Meyers Taylor makes history with four-person bobsled World Cup debut, Holcomb leads Team USA in seventh place

Dec. 20, 2014, 7:27 p.m. (ET)

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Meyers Taylor makes history with four-person bobsled World Cup debut,
Holcomb leads Team USA in seventh place

Photo credit: Charlie Booker

CALGARY, Canada (Dec. 20, 2014)- Steven Holcomb (Park City, Utah) finished seventh tonight as the top U.S. finisher in Calgary’s four-person bobsled World Cup race, and Elana Meyers Taylor (Douglasville, Ga.) and Canadian Kaillie Humphries made headlines as the first women to race in a four-person bobsled World Cup since the elite circuit was created in 1984.  

“Everyone was so excited to see us race today and it really helped me realize the significance of the moment,” Meyers Taylor said. “There were some little girls at the track that were excited to watch women’s bobsled today, and hopefully what Kaillie and I are doing inspires them. I hope someday a woman racing in four-man isn’t news. I’m willing to do anything it takes to advance our sport, even if it means racing twice in a day.”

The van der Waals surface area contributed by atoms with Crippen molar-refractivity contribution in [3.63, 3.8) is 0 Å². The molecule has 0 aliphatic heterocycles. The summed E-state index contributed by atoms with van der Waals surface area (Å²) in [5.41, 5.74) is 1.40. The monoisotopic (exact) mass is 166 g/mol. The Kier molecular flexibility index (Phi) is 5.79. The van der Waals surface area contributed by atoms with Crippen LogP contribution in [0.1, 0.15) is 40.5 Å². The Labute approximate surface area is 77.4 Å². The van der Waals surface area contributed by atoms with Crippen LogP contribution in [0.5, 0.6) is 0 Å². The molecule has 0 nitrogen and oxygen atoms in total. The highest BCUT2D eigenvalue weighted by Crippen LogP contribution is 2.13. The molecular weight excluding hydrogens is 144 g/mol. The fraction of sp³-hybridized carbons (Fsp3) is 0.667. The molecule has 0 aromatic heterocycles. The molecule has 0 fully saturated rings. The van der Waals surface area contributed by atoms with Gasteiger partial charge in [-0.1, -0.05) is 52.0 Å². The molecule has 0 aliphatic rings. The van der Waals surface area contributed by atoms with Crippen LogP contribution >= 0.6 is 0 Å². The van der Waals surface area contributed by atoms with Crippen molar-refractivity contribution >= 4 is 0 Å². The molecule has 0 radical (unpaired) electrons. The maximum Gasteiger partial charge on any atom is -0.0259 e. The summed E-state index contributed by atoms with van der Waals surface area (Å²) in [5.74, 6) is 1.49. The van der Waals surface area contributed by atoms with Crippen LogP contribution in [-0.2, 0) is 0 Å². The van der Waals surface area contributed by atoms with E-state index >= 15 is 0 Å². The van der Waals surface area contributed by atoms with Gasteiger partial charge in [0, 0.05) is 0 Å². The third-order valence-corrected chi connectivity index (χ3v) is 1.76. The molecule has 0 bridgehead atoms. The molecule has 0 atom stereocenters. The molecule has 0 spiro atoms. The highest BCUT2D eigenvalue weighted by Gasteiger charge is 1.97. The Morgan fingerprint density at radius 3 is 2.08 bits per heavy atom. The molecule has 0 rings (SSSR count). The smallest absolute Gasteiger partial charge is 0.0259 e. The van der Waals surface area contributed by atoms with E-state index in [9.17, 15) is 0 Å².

Meyers Taylor raced to a gold medal finish in the women’s bobsled World Cup just an hour before the start of the four-person race.

“It was more challenging than I expected to switch from a two-man sled to a four-man sled in one day, so I take it with a grain of salt and feel blessed to have the opportunity to be racing in both disciplines,” Meyers Taylor said. “It was fun, although I can’t say I’m too thrilled about my driving in the four-man sled.”

The International Bobsled and Skeleton Federation declared the four-person discipline gender neutral this fall, and both women’s pilots earned their positions at the helm of their nation’s third ranked sled in their respective national team selection races. Meyers Taylor took her first trips in a four-person sled just the week before trials, and has only a handful of runs at each stop on tour to learn the track from the four-person driver’s seat before race day.